Ten Farmers Restaurant Group employees have tested positive for COVID-19 since the restaurant group behind Founding Farmers, Farmers Fishers Bakers, and Farmers & Distillers reopened its seven eateries to the public on May 29. City Paper doesn’t know this through investigative reporting. The restaurant publicly announced it to anyone else with access to the internet.
In July, Founding Farmers made its “COVID-19 Health & Safety Dashboard” available to the public. They began tracking data for internal purposes back in March. It looks like a Bingo board, but displays everything from the number of face masks the restaurant group has in stock to how frequently they clean and sanitize surfaces. The transparency stands out: Farmers Restaurant Group shares how many employees have been tested for COVID-19 and the results of those tests on the dashboard as well.
This is not the norm. The city doesn’t have mandated procedures for restaurants to follow when an employee tests positive for the virus. Restaurants are left to their own devices to determine what steps to take, what information to disclose, and to whom. D.C.’s COVID-19 website only offers vague guidance.
City Paper asked Farmers Restaurant Group co-owner Dan Simons about the strategy behind the dashboard. The conversation has been edited for length and clarity.
CP: Many restaurants aren’t anywhere near this forthcoming with the public. Why did you take this approach? Did you fear it would hurt business if diners knew that some employees have tested positive for COVID-19 since the start of the pandemic?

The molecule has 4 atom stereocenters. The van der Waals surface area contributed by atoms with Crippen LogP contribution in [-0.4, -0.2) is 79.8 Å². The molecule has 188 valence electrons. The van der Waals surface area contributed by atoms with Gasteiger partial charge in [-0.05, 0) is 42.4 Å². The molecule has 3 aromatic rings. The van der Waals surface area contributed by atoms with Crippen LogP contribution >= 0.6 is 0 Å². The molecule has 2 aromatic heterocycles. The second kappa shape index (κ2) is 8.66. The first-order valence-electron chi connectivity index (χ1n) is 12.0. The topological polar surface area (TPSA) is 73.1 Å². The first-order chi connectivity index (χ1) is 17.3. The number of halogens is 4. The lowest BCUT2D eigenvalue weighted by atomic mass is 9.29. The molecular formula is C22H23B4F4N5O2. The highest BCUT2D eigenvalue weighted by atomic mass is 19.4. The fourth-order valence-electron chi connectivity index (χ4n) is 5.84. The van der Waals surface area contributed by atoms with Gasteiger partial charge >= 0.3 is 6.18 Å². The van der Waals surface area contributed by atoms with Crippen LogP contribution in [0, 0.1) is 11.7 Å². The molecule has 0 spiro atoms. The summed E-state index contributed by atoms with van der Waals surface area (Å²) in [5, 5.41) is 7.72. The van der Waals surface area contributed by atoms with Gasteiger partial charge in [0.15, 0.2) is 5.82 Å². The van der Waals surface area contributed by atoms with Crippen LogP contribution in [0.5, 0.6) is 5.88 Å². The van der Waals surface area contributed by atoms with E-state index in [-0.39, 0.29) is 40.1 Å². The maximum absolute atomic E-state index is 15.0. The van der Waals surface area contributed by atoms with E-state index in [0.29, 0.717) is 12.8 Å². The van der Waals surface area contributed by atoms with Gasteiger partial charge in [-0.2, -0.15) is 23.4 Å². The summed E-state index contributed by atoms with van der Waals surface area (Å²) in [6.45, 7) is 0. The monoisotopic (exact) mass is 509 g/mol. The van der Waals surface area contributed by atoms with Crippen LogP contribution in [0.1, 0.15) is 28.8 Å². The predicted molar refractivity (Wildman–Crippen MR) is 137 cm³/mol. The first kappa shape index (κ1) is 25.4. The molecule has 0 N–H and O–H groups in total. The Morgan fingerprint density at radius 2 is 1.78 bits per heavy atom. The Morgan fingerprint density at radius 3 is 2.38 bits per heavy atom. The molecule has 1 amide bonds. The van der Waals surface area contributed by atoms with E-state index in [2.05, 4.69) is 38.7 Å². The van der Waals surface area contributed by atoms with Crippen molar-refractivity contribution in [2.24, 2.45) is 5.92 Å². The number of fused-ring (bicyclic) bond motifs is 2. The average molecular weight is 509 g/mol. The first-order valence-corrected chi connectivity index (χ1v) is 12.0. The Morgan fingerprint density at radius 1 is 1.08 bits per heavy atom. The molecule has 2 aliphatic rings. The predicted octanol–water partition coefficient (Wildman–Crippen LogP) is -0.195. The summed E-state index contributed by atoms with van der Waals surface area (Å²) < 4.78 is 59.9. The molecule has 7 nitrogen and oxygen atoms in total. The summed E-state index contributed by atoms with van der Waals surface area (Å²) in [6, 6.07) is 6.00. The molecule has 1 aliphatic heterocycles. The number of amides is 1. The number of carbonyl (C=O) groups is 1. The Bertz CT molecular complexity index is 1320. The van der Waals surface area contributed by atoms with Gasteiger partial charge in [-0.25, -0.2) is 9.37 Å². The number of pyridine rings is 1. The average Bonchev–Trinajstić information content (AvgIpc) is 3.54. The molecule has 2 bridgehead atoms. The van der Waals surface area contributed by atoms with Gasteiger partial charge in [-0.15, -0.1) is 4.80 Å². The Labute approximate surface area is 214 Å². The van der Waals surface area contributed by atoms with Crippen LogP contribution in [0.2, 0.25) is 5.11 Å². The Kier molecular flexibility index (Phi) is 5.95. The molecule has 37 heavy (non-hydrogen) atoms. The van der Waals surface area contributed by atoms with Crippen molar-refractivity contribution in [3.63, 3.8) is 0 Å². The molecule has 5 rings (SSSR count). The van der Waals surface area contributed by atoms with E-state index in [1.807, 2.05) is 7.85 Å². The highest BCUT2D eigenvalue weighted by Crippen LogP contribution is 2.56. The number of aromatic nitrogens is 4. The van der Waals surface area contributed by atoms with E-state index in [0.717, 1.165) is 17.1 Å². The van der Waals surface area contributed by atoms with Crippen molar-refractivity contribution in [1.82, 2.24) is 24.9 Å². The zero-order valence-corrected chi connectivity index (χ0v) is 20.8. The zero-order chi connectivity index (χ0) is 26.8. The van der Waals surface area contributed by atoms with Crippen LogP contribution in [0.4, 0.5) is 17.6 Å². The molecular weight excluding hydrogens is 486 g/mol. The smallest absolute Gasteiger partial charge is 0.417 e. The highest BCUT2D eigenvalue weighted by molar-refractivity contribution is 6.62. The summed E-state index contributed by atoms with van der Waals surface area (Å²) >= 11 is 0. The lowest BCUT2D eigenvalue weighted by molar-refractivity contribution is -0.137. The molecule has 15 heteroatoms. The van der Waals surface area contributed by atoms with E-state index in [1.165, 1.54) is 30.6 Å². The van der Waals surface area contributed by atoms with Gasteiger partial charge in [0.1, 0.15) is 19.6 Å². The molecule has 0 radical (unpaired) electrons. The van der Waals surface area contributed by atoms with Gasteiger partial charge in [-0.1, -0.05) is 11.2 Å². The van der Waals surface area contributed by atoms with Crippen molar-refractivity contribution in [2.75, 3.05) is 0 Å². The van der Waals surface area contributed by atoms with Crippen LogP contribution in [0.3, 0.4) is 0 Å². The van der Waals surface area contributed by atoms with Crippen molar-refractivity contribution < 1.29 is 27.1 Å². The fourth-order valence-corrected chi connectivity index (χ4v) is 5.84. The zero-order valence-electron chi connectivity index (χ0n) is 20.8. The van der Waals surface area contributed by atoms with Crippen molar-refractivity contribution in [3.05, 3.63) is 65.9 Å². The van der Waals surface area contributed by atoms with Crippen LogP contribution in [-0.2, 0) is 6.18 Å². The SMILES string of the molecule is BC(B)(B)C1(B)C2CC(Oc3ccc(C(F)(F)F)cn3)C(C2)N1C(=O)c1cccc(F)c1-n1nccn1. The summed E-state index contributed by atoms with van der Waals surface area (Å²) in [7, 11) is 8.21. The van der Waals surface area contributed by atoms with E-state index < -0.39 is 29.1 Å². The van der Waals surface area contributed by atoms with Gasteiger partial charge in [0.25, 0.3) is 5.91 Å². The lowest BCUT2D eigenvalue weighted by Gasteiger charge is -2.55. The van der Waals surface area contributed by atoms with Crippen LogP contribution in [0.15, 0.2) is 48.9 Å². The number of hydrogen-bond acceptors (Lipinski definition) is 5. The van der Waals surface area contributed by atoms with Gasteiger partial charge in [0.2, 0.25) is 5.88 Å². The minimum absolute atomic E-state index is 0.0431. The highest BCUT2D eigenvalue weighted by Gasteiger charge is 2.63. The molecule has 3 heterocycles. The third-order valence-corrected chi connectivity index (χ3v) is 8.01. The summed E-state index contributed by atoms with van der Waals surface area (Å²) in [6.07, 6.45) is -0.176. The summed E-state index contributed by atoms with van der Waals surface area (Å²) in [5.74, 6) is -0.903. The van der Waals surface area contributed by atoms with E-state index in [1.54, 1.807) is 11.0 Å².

DS: Trust has always been one of the key ingredients in hospitality. Our guests are always trusting that we’re doing things safely for them. I like public health inspection scores—anything that gives the public a view into how a restaurant really operates. I took that same approach here. The stigma of positive COVID tests, that stigma is stupid. The best stuff is always when you shine a light on something, even when there’s a problem. Some of my team was worried. I said, ‘Listen if we’re scared of the truth, we have a bigger problem.’ Yeah, it crossed our minds. Might this hurt us? I decided if it does, well then we deserve to be hurt and so does everybody because it’s true.
CP: Are employees encouraged to get tested on their own if they feel sick? Or do you mandate regular testing?
DS: We maintain a list of all of the testing facilities so that we can provide info to our people of where they can go. If they don’t have insurance, we cover the cost of the test. They’re going as individuals. If someone doesn’t pass the health screening, we say you have to go get a test. They can’t come back to work until they’ve gotten test results or followed our quarantine protocol.
CP: What does your health screening entail?
DS: It’s a 10-question survey that starts with a temperature check. We have a health manager assigned each shift. They have to check in all the employees. We take your temperature and ask about cough, diarrhea, all the fun questions. They go through it. We use an app that helps us track the test results. It tells you at the end if they pass or fail. If they don’t pass, they’re sent home, paid, and have to call Jillian [Heltzel] in HR. We stay in touch with that employee through that process.
CP: What happens if someone tests positive?